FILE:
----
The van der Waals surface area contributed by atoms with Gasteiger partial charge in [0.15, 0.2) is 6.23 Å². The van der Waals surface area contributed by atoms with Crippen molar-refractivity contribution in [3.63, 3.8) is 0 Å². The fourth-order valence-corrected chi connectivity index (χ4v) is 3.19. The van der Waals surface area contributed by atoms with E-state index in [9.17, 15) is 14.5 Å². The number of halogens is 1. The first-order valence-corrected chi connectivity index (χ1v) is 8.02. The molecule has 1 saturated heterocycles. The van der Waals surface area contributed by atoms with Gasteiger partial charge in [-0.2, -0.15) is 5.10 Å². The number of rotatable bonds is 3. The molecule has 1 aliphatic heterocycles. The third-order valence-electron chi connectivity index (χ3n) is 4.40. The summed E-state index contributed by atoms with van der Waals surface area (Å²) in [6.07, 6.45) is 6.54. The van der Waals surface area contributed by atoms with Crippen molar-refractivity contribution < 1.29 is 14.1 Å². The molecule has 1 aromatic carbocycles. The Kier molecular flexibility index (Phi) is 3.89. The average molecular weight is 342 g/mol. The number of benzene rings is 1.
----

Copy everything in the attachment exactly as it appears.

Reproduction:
The van der Waals surface area contributed by atoms with Gasteiger partial charge in [0.15, 0.2) is 6.23 Å². The van der Waals surface area contributed by atoms with Crippen molar-refractivity contribution in [3.63, 3.8) is 0 Å². The fourth-order valence-corrected chi connectivity index (χ4v) is 3.19. The van der Waals surface area contributed by atoms with E-state index in [9.17, 15) is 14.5 Å². The number of halogens is 1. The first-order valence-corrected chi connectivity index (χ1v) is 8.02. The molecule has 1 saturated heterocycles. The van der Waals surface area contributed by atoms with Gasteiger partial charge in [-0.2, -0.15) is 5.10 Å². The number of rotatable bonds is 3. The molecule has 1 aliphatic heterocycles. The third-order valence-electron chi connectivity index (χ3n) is 4.40. The summed E-state index contributed by atoms with van der Waals surface area (Å²) in [6.07, 6.45) is 6.54. The van der Waals surface area contributed by atoms with Crippen molar-refractivity contribution < 1.29 is 14.1 Å². The molecule has 1 aromatic carbocycles. The Kier molecular flexibility index (Phi) is 3.89. The average molecular weight is 342 g/mol. The number of benzene rings is 1.